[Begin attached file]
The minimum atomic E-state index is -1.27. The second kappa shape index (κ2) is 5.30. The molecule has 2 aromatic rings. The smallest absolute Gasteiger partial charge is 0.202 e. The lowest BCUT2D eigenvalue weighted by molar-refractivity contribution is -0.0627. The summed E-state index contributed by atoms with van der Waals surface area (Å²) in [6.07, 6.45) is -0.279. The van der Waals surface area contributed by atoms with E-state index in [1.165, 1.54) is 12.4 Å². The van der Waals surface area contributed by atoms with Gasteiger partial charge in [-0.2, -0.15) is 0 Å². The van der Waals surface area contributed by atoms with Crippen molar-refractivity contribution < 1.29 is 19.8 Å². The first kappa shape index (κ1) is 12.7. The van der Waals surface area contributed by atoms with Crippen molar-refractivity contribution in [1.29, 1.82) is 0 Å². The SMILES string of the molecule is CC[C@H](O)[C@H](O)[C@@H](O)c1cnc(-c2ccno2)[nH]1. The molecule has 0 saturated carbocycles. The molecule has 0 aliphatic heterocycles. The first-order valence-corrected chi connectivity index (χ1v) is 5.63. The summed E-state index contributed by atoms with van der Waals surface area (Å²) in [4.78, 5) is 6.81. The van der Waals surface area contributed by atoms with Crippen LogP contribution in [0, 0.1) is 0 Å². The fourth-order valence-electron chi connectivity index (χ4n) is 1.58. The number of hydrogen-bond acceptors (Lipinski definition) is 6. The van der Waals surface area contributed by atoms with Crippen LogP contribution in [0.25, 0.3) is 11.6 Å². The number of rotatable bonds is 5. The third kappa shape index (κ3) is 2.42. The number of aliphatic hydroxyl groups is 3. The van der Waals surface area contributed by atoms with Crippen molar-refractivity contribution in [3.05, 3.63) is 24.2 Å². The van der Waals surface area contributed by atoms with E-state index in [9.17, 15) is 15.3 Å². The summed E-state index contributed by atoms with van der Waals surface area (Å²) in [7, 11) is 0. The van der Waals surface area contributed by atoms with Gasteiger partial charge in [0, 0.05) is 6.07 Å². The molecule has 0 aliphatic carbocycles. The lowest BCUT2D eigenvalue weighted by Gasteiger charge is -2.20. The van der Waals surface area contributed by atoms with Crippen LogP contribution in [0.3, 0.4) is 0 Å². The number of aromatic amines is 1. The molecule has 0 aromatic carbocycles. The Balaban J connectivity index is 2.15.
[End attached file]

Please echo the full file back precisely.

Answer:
The minimum atomic E-state index is -1.27. The second kappa shape index (κ2) is 5.30. The molecule has 2 aromatic rings. The smallest absolute Gasteiger partial charge is 0.202 e. The lowest BCUT2D eigenvalue weighted by molar-refractivity contribution is -0.0627. The summed E-state index contributed by atoms with van der Waals surface area (Å²) in [6.07, 6.45) is -0.279. The van der Waals surface area contributed by atoms with E-state index in [1.165, 1.54) is 12.4 Å². The van der Waals surface area contributed by atoms with Gasteiger partial charge in [-0.2, -0.15) is 0 Å². The van der Waals surface area contributed by atoms with Crippen molar-refractivity contribution < 1.29 is 19.8 Å². The first kappa shape index (κ1) is 12.7. The van der Waals surface area contributed by atoms with Crippen molar-refractivity contribution in [1.29, 1.82) is 0 Å². The SMILES string of the molecule is CC[C@H](O)[C@H](O)[C@@H](O)c1cnc(-c2ccno2)[nH]1. The molecule has 0 saturated carbocycles. The molecule has 0 aliphatic heterocycles. The first-order valence-corrected chi connectivity index (χ1v) is 5.63. The summed E-state index contributed by atoms with van der Waals surface area (Å²) in [4.78, 5) is 6.81. The van der Waals surface area contributed by atoms with Crippen LogP contribution in [0, 0.1) is 0 Å². The fourth-order valence-electron chi connectivity index (χ4n) is 1.58. The number of hydrogen-bond acceptors (Lipinski definition) is 6. The van der Waals surface area contributed by atoms with Crippen LogP contribution in [0.25, 0.3) is 11.6 Å². The number of rotatable bonds is 5. The third kappa shape index (κ3) is 2.42. The number of aliphatic hydroxyl groups is 3. The van der Waals surface area contributed by atoms with Crippen molar-refractivity contribution in [3.05, 3.63) is 24.2 Å². The van der Waals surface area contributed by atoms with E-state index in [9.17, 15) is 15.3 Å². The summed E-state index contributed by atoms with van der Waals surface area (Å²) in [7, 11) is 0. The van der Waals surface area contributed by atoms with Gasteiger partial charge in [0, 0.05) is 6.07 Å². The molecule has 0 aliphatic carbocycles. The lowest BCUT2D eigenvalue weighted by Gasteiger charge is -2.20. The van der Waals surface area contributed by atoms with Crippen LogP contribution in [0.3, 0.4) is 0 Å². The number of aromatic amines is 1. The molecule has 0 aromatic carbocycles. The Balaban J connectivity index is 2.15.